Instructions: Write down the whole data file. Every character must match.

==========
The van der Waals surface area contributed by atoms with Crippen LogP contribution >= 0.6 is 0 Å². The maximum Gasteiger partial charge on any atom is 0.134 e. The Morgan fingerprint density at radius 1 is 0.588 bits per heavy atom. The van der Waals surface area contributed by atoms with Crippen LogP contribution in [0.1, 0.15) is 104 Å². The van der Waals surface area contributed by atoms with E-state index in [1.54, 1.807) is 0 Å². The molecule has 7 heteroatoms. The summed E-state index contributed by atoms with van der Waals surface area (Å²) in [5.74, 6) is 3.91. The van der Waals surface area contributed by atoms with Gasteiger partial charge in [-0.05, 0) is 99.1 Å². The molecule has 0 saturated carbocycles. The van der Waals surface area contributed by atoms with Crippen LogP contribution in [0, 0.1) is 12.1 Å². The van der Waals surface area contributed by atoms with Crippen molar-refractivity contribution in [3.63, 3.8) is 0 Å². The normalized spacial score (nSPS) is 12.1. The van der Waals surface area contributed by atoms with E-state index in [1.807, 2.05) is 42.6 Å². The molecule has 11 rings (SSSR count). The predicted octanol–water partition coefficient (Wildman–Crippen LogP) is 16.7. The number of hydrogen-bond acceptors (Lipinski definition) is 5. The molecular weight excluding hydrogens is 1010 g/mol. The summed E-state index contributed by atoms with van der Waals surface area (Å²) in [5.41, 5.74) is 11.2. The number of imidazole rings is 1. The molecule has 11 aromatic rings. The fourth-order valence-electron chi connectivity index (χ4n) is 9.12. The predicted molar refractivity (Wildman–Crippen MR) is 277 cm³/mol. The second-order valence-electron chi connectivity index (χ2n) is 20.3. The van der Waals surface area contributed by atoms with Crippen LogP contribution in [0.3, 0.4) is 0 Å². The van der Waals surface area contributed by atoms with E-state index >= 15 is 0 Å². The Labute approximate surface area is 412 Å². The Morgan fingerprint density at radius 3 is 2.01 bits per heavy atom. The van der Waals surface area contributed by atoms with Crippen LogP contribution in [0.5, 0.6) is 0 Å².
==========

The van der Waals surface area contributed by atoms with Crippen LogP contribution >= 0.6 is 0 Å². The maximum Gasteiger partial charge on any atom is 0.134 e. The Morgan fingerprint density at radius 1 is 0.588 bits per heavy atom. The van der Waals surface area contributed by atoms with Crippen LogP contribution in [0.1, 0.15) is 104 Å². The van der Waals surface area contributed by atoms with E-state index in [1.54, 1.807) is 0 Å². The molecule has 7 heteroatoms. The summed E-state index contributed by atoms with van der Waals surface area (Å²) in [5.74, 6) is 3.91. The van der Waals surface area contributed by atoms with Gasteiger partial charge in [-0.05, 0) is 99.1 Å². The molecule has 0 saturated carbocycles. The van der Waals surface area contributed by atoms with Crippen LogP contribution in [0, 0.1) is 12.1 Å². The van der Waals surface area contributed by atoms with Crippen molar-refractivity contribution in [3.63, 3.8) is 0 Å². The normalized spacial score (nSPS) is 12.1. The van der Waals surface area contributed by atoms with E-state index in [1.807, 2.05) is 42.6 Å². The molecule has 11 rings (SSSR count). The predicted octanol–water partition coefficient (Wildman–Crippen LogP) is 16.7. The number of hydrogen-bond acceptors (Lipinski definition) is 5. The molecular weight excluding hydrogens is 1010 g/mol. The summed E-state index contributed by atoms with van der Waals surface area (Å²) in [5.41, 5.74) is 11.2. The number of imidazole rings is 1. The molecule has 11 aromatic rings. The fourth-order valence-electron chi connectivity index (χ4n) is 9.12. The predicted molar refractivity (Wildman–Crippen MR) is 277 cm³/mol. The second-order valence-electron chi connectivity index (χ2n) is 20.3. The van der Waals surface area contributed by atoms with Crippen LogP contribution in [0.3, 0.4) is 0 Å². The van der Waals surface area contributed by atoms with E-state index >= 15 is 0 Å². The Labute approximate surface area is 412 Å². The Morgan fingerprint density at radius 3 is 2.01 bits per heavy atom. The van der Waals surface area contributed by atoms with Crippen LogP contribution in [0.5, 0.6) is 0 Å².